HER2+ Breast Cancer: Special Challenges and Expert Insight - Episode 1
Adam Brufsky, MD, PhD, presents the case of a 37-year-old woman with HER2+/HR- metastatic breast cancer and polls the audience about screening for brain metastases.
Adam Brufsky, MD, PhD: Welcome to this CancerNetwork® Around the Practice presentation, “HER2+ Breast Cancer Special Challenges and Expert Insight.” I am your host, Dr Adam Brufsky, from UPMC [University of Pittsburgh Medical Center] Hillman Cancer Center in Pittsburgh, Pennsylvania. Tonight we have a great panel of very enthusiastic investigators, all of whom are very experienced in this field and have lots to add to this discussion. We have Dr VK Gadi from University of Illinois Cancer Center in Chicago; Dr Sara Hurvitz from UCLA [University of California, Los Angeles] Jonsson Comprehensive Cancer Center in Los Angeles, California; and finally, Dr Neil Iyengar from Memorial Sloan Kettering Cancer Center in New York City.
Tonight, we’re going to talk about 3 challenges we face in our practices. The first is how to optimally treat patients with HER2-positive breast cancer and brain metastases. We’ll also discuss considerations for sequencing therapies and how we make sequencing decisions in second-, third-, and fourth-line HER2+ metastatic breast cancer. I’ll add parenthetically that it’s a comment on how far this field has come that we’re now debating third-, fourth-, and fifth-line therapy in HER2+ metastatic disease. Finally, we’ll talk about the identification and management of interstitial lung disease and how it impacts the next steps for therapy. During this time, we’ll review a single patient case. Instead of 3 cases, we’re going to do 1 case and add to it as we go along during this hour. We’re going to ask the audience several polling questions using an interactive polling platform.
Let’s start. We’d appreciate if people answer this question. How often do you screen asymptomatic patients with metastatic HER2+ breast cancer for brain metastases? Always, sometimes, rarely, or never?
The results show 20% are always screening, 60% sometimes, 20% rarely, and 0% never.
How often do you treat prophylactically for brain metastases in asymptomatic patients with HER2+ breast cancer? Always, sometimes, rarely, or never? Please fill out the poll.
This is interesting stuff. No one chose always, 25% do sometimes, 25% do rarely, and 2 votes for never. Interesting. Let’s move on and talk about a case. I’ll fill in the details of this case. It is hard to put it all in 1 or 2 slides. This is a 37-year-old woman who 3 or 4 years ago presented with a 5-cm lump in her right breast. She has the typical HER2+, IHC [immunohistochemistry] score of 3+, hormone receptor-negative breast cancer, and no other metastatic disease or LVF [left ventricular failure], and she feels well otherwise. We gave her neoadjuvant TCHP [docetaxel, carboplatin, trastuzumab, pertuzumab] for 6 cycles, and she did pretty well with it. Then she had a lumpectomy after being on radiation, had a pCR [pathologic complete response], and then was given trastuzumab and pertuzumab for the remainder of her therapy, which we can debate back and forth.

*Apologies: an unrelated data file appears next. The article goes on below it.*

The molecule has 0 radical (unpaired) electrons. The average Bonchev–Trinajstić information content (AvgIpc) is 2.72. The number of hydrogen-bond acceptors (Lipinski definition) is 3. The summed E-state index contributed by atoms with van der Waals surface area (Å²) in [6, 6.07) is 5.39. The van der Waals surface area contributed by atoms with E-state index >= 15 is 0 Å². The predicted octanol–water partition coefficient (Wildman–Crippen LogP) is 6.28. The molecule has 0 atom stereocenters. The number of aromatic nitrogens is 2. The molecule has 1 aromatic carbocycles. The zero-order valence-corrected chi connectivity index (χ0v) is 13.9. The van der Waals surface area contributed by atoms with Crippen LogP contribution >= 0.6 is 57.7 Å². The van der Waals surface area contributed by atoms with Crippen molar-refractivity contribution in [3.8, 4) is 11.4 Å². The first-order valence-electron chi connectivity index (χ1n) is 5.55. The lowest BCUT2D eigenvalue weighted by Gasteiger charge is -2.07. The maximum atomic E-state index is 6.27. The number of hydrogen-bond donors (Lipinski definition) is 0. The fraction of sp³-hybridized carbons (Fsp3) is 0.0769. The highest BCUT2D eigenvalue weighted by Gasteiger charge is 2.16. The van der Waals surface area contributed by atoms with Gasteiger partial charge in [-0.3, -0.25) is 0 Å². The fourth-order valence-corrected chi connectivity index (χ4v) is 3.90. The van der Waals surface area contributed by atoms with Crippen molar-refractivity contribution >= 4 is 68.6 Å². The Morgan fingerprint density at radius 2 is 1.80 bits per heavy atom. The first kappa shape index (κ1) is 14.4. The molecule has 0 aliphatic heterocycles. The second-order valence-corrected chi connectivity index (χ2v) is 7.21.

She did well for about 2.5 years and then came to the clinic complaining of increased fatigue and persistent cough. She had a chest CT scan that showed a 1.5-cm nodule in the left upper—not superior—lobe. She got a lung biopsy, which showed she has adenocarcinoma persistent with the breast primary that is IHC 3+ for HER2 and negative for ER [estrogen receptor] and PR [progesterone receptor]. She had a PET [positron emission tomography]/CT scan that showed no other bone or liver metastases, but did show several lung metastases, not just 1. Had she just had 1, we would have probably taken it out and called it a day. That’s a whole other question. She had 3 or 4 lung metastases, each of which is about 2 to 3 cm.
At this point, she was given a typical first-line regimen. She was given THP [docetaxel, trastuzumab, pertuzumab], and started on bisphosphonates every 3 months. She was given the docetaxel for probably 8 cycles and then complained of neuropathy. At that point, we discontinued that and just continued her on HP [trastuzumab, pertuzumab]. But it’s now 2 years later and a routine CT showed 3 liver metastases, each of which is about 1 or 2 cm in diameter. There is 1 that’s about 3 cm. She has 4 liver metastases, none of which are incredibly damaging to her organs, but she does clearly have visceral disease progression in her liver after THP [docetaxel, trastuzumab, pertuzumab] in the first line.
Here is the first polling question for the audience. You have a woman who has been on THP [docetaxel, trastuzumab, pertuzumab] for 2 years for metastatic disease. Would you screen her for brain metastases at that point? Obviously, she has had PET/CT, but would you actually screen an asymptomatic patient for brain metastases?
Let’s see what we’ve got. Fifty-fifty, right down the middle. This is going to be an interesting discussion with our esteemed audience and our esteemed group of investigators to see what they think.
If you did not know whether she had brain metastases, and you decide not to screen her, what would you give this patient in the absence of an MRI? She has progressive disease in her liver. She has been on HP [trastuzumab, pertuzumab] alone for about 18 months. Would you rechallenge her with THP [docetaxel, trastuzumab, pertuzumab], give her T-DM1 [trastuzumab emtansine], give her trastuzumab deruxtecan, or something else? The results show that 14% would rechallenge with THP [docetaxel, trastuzumab, pertuzumab], which is not a bad idea, 57% would give T-DM1 [trastuzumab emtansine], 29% would give trastuzumab deruxtecan, and 0% would give other.
Transcript edited for clarity.